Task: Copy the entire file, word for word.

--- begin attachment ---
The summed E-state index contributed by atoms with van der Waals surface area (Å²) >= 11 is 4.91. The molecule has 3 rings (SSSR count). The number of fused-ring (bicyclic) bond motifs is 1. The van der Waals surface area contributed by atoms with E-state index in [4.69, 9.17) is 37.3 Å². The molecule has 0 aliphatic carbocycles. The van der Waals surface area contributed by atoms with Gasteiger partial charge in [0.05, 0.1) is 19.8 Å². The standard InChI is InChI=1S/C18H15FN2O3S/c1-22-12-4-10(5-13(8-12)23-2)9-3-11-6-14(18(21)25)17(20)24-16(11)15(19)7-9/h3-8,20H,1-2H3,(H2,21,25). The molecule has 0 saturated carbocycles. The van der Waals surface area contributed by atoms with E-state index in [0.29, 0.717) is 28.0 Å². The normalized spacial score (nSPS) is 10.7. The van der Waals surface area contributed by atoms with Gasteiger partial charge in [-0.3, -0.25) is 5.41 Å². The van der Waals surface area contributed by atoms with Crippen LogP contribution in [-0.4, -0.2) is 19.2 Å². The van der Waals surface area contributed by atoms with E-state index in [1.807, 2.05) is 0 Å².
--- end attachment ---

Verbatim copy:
The summed E-state index contributed by atoms with van der Waals surface area (Å²) >= 11 is 4.91. The molecule has 3 rings (SSSR count). The number of fused-ring (bicyclic) bond motifs is 1. The van der Waals surface area contributed by atoms with E-state index in [4.69, 9.17) is 37.3 Å². The molecule has 0 aliphatic carbocycles. The van der Waals surface area contributed by atoms with Gasteiger partial charge in [0.05, 0.1) is 19.8 Å². The standard InChI is InChI=1S/C18H15FN2O3S/c1-22-12-4-10(5-13(8-12)23-2)9-3-11-6-14(18(21)25)17(20)24-16(11)15(19)7-9/h3-8,20H,1-2H3,(H2,21,25). The molecule has 0 saturated carbocycles. The van der Waals surface area contributed by atoms with E-state index in [0.29, 0.717) is 28.0 Å². The normalized spacial score (nSPS) is 10.7. The van der Waals surface area contributed by atoms with Gasteiger partial charge in [-0.3, -0.25) is 5.41 Å². The van der Waals surface area contributed by atoms with Crippen LogP contribution in [-0.4, -0.2) is 19.2 Å². The van der Waals surface area contributed by atoms with E-state index in [1.807, 2.05) is 0 Å².